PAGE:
Thursday, 23 March 2017

A damn good one about comets' tails

'To me, this chapter of Ulysses has been a substantial part of the novel's attraction. I love the movement of the characters around the city. I love that Joyce put actual people in actual places. I love the ordinary momentum of an ordinary afternoon. And if literature is ever to teach us anything, this is where Ulysses teaches us how ordinary and ordinarily mobile and natural life is, and how thrillingly and grippingly it can be rendered into art. More, as they say, next week.'

These are Frank Delaney's magnificent final words in Cavalcades and Comets Tails, his Rejoyce podcast of 15 February 2017. Frank was talking about the Wandering Rocks episode, which he had only recently started, after the long dry slog of Scylla and Charybdis.

Sadly, there was to be no next week.

Apart from missing Frank's insights, our big loss is the chance to listen to a beautiful weekly reading from Ulysses, working through the book a page at a time. But there is one way we can carry on the project, thanks to the 1982 RTE radio production which is on Youtube. If you start listening at 31.37 minutes in, you'll reach the point where Frank began his final podcast. The RTE production has the advantage of sound effects (such as Nosey Flynn's sniffling).

The last Rejoyce left us hanging in the middle of Lenehan's anecdote to M'Coy, which made me want to complete it here.  

Lenehan and M'Coy walk through Merchants Arch, by the Liffey's Ha'penny Bridge, where they see Bloom browsing the books.

A still from Joseph Strick's film of Ulysses

They went up the steps and under Merchants' arch. A dark-backed figure scanned books on the hawker's cart.
-- There he is, Lenehan said.
-- Wonder what he is buying, M'Coy said, glancing behind.
-- Leopoldo or the Bloom is on the Rye, Lenehan said.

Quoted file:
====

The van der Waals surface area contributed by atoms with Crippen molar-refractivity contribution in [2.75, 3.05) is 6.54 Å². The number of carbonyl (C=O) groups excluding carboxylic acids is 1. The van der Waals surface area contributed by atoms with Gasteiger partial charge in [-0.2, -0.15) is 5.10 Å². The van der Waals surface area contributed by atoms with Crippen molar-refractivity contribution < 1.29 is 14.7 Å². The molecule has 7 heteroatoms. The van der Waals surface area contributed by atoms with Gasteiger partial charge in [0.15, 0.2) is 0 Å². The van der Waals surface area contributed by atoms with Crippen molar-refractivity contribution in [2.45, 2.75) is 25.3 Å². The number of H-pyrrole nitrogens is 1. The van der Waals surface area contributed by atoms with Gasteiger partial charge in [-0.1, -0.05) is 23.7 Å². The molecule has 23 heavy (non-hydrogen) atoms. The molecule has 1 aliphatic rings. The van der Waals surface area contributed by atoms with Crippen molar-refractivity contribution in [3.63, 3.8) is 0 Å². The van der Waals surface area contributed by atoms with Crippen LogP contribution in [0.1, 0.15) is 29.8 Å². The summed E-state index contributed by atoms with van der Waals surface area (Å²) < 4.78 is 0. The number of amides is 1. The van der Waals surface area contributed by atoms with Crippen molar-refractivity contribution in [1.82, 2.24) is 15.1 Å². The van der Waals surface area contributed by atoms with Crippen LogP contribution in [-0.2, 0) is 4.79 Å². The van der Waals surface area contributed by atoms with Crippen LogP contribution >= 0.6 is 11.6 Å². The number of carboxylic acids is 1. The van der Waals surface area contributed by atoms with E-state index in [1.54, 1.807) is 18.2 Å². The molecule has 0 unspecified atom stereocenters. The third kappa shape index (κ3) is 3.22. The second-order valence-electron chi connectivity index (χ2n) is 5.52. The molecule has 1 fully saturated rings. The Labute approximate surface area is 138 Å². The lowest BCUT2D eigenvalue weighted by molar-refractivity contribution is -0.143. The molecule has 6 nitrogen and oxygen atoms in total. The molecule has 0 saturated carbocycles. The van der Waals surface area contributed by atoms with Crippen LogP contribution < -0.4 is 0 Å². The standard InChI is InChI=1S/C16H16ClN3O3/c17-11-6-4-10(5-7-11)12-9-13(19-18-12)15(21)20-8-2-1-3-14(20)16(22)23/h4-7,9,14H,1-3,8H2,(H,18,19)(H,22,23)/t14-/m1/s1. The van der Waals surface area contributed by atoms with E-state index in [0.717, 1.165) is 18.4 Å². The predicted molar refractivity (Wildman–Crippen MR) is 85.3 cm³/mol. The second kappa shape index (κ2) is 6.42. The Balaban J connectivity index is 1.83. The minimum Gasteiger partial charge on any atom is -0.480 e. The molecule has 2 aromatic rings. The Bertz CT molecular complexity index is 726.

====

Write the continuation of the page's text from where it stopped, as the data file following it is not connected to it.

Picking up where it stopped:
-- He's dead nuts on sales, M'Coy said. I was with him one day and he bought a book from an old one in Liffey street for two bob. There were fine plates in it worth double the money, the stars and the moon and comets with long tails. Astronomy it was about.

Lenehan and M'Coy watch Bloom
The book M'Coy's talking about is Robert Ball's The Story of the Heavens (1890), which we came across earlier, when Bloom sees the timeball on the Ballast Office.

The Ballast Office Timeball from The Joyce Project
'Timeball on the ballast office is down. Dunsink time. Fascinating little book that is of sir Robert Ball's. Parallax. I never exactly understood. There's a priest. Could ask him. Par it's Greek: parallel, parallax.'

It's also in the catalogue of Bloom's books in Ithaca:

The Story of the Heavens by Sir Robert Ball (blue cloth).

This catalogue gives us all the chance to collect Bloom's library. I picked up a copy of Ball's book second hand, for £1.50, many years ago, so I will share the pictures of those comets with long tails.

Talk of comets' tails inspires Lenehan to begin his story:

Lenehan laughed.
-- I'll tell you a damn good one about comets' tails, he said. Come over in the sun.
They crossed to the metal bridge and went along Wellington quay by the river wall....
-- There was a big spread out at Glencree reformatory, Lenehan said eagerly. The annual dinner you know. Boiled shirt affair. The lord mayor was there, Val Dillon it was, and sir Charles Cameron and Dan Dawson spoke and there was music. Bartell D'Arcy sang and Benjamin Dollard.
-- I know, M'Coy broke in. My missus sang there once.
-- Did she? Lenehan said.....
-- But wait till I tell you, he said. Delahunt of Camden street had the catering and yours truly was chief bottlewasher. Bloom and the wife were there. Lashings of stuff we put up: port wine and sherry and curaçao to which we did ample justice. Fast and furious it was. After liquids came solids. Cold joints galore and mince pies.
-- I know, M'Coy said. The year the missus was there...
That's where Frank left us, cliff-hangingThe story continues.

Lenehan linked his arm warmly.
-- But wait till I tell you, he said. We had a midnight lunch too after all the jollification and when we sallied forth it was blue o'clock the morning after the night before. Coming home it was a gorgeous winter's night on the Featherbed Mountain. Bloom and Chris Callinan were on one side of the car and I was with the wife on the other. We started singing glees and duets: Lo, the early beam of morning. She was well primed with a good load of Delahunt's port under her bellyband. Every jolt the bloody car gave I had her bumping up against me. Hell's delights! She has a fine pair, God bless her. Like that.
He held his caved hands a cubit from him, frowning: